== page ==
An NBC 5 investigation has found that Dallas County did not do some of the key things in the months leading up to the West Nile virus epidemic that experts recommend to identify and then slow the spread of the virus.
And, if the county wants a more aggressive program to fight West Nile virus, it may need to consider creating a new program or agency with additional funding to prevent future outbreaks.
One way to spot West Nile virus before it reaches humans is to follow a trail of birds.
The latest news from around North Texas.
That’s what they do in Sacramento, where David Brown runs one of the country's best programs to combat West Nile virus, the West Nile Sacramento-Yolo Mosquito and Vector Control District.
Brown told the NBC 5 Investigates team that he believes closely monitoring birds can give researchers an earlier sense of what’s going on because the disease is transmitted through birds, to mosquitoes and then to people.
To pinpoint the virus early Sacramento tests dead birds and then treats areas where birds tested positive.
One of the nation’s top West Nile virus researchers agrees it can be an effective strategy.
“Very frequently (the birds) are some of the of the earliest indications of virus activity we see,” said Dr. Bill Reisen, who runs a highly respected West Nile virus testing program at the University of California, Davis.
But in Dallas, in the months leading up to the West Nile virus epidemic, the city and county did not test dead birds. The Texas State Department of Health Services doesn't even accept them for testing anymore.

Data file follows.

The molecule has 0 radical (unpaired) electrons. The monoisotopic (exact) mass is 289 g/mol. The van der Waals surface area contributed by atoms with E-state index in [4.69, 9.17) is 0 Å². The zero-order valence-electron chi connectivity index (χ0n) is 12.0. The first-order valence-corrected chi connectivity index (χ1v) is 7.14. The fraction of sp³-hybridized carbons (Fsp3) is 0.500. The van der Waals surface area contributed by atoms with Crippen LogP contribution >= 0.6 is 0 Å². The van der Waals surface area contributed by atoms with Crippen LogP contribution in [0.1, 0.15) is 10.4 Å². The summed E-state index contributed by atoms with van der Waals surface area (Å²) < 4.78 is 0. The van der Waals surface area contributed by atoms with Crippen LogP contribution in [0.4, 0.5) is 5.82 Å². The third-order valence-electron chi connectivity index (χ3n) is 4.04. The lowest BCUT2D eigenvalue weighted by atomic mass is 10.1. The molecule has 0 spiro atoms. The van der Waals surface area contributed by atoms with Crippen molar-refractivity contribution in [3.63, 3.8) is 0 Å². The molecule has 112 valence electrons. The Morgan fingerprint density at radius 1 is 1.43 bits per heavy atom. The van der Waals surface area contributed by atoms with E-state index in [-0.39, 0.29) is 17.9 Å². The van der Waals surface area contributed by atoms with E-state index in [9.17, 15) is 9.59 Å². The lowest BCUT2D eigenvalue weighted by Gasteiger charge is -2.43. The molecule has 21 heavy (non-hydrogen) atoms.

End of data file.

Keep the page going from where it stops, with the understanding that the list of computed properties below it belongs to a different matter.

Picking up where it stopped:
They used to send them to a lab in Wisconsin and said it was taking too much time to get results.
Reisen believes cities that don’t test dead birds could be missing an opportunity to attack the virus earlier. But he said he understands it’s another program that costs money.
Sacramento has a lot more money to fight mosquitoes, including a $10 million yearly budget for a dedicated mosquito control district. About 70 employees cover a two-county area.
Dallas County and the city of Dallas have just four employees each that are dedicated to mosquito control.
Sacramento runs hundreds of mosquito traps a week, testing them and quickly treating spots where the virus is found.
Last week a NBC 5 Investigates report showed how the city of Dallas, per square mile, runs far fewer traps compared to cities such as Sacramento and Houston. And this year, Dallas didn't start trapping mosquitoes until May -- later than some experts recommend.
Chris Barker, a West Nile virus researcher at UC Davis, said setting more traps gives more specific information about the source of the problem.
“If money were unlimited, we'd love to have even more traps than we do in California,” said Barker.
Dallas County and city leaders tell us they're now re-examining the plan.
“We're going to look at every aspect of it,” said Dallas Mayor Mike Rawlings. “The amount of traps organizationally, the timing, it's not just one aspect, it's the whole kit and caboodle that needs to be looked at very closely.”
Sandy Flora contracted West Nile virus in Dallas in July and now suffers neurological damage.